Other Upcoming Events

NAPA Benefit Dinner

24 Sep 2019

Malmaison, Birmingham

Young Dementia Annual Conference 2019

20 Nov 2019

St Giles Hotel, London

UK Dementia Congress 2019

05 Nov 2019

Doncaster Racecourse

Beyond Dementia Care - All Care Matters Conference

19 Jul 2019

University of Surrey, Guildford

Caring Times Christmas Lunch 2019

12 Dec 2019

The Dorchester Hotel, Park Lane, London

Modest constructs

By Caring Times editor GEOFF HODGSON Centuries ago, we built cathedrals. In the early twentieth century, the big teaching hospitals symbolised the secular summit of civilisation. These days it’s glass and concrete towers of corporate aggrandisement and out-of-town shopping centres – which should tell us something about ourselves. There are not many new teaching hospitals on the draftsman’s screen, and still fewer cathedrals.

But here’s a paradox: while cathedrals are becoming progressively emptier, hospitals are bursting at the seams – it’s almost as if, having lost confidence in the idea of the great beyond, we have become ever more determined to prolong our mortal existences – a bird in the hand, so to speak.

Yet hospitals, we know, are dangerous places – there are thousands of potential mistakes waiting to be made; the chances of picking up a nasty infection are much higher than elsewhere and, because of staff shortages, the overall quality of care often leaves much to be desired. Frail, elderly people are most at risk from these citadels of sickness.

So it’s a very good thing that advances in medical and surgical treatment mean that the average length of stay in a hospital has steadily reduced – it is now just six days. This could come down even more if we could only stop seeing hospitals as being the flagships of the healthcare system – they are more the hulks. This is happening, with health services being disseminated via health campuses and the like, but too slowly, and there seems to be a perverse trend in closing small, community hospitals.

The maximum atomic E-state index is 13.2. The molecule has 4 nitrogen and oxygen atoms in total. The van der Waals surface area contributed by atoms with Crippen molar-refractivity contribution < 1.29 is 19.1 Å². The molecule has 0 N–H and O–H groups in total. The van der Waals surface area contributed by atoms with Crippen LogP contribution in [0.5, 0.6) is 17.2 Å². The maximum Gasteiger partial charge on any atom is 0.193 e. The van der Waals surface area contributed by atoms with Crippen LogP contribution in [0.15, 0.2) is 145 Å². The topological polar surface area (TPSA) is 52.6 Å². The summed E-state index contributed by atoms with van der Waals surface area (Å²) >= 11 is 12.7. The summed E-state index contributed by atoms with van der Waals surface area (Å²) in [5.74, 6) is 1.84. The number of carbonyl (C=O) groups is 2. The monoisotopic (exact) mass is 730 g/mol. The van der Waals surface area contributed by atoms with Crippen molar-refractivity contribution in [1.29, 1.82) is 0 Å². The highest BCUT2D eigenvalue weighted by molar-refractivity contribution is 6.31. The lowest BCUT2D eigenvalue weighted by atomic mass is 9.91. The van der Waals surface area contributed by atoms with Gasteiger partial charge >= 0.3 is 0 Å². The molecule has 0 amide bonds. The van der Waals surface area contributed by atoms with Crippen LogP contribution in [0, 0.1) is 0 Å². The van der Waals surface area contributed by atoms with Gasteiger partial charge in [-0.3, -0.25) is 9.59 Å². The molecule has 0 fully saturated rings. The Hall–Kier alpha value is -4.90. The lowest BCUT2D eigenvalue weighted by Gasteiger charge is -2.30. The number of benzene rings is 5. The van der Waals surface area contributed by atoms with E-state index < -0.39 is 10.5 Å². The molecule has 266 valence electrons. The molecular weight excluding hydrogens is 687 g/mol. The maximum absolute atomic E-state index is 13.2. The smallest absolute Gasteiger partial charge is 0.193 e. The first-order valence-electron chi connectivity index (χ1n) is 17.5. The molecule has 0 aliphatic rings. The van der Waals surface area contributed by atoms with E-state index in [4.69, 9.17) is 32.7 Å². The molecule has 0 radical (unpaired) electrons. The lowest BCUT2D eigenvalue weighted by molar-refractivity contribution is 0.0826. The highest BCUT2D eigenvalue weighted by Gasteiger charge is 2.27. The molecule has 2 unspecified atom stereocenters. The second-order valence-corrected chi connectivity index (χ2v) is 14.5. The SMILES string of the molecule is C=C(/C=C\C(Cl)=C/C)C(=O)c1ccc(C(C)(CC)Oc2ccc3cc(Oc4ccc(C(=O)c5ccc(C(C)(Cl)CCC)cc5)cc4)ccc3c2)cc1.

At least we are building care homes – modest constructs compared to cathedrals, hospitals, shopping centres and bombastic bastions of corporate finance, but places where elderly people can live out their lives in comfort and dignity. Care homes are undoubtedly a social good and, with a little imagination and willingness to engage on the part of healthcare services, could become effective providers of sub-acute care – a safer haven than a hospital ward.

  • The CT Blog is written in a personal capacity – comments and opinions expressed are not necessarily endorsed or supported by Caring Times.

One Reply to “Modest constructs”

  1. Interesting observations as always Geoff but when it comes to your comment “at least we’re building care homes”, we are, but as with everything these days, only for those who can afford them. If you’ve not been fortunate enough to have put plenty aside for your old age then fingers crossed that the old stock is still standing when you need it because the government all but abandoned any pretence of finding the money to meet this need.

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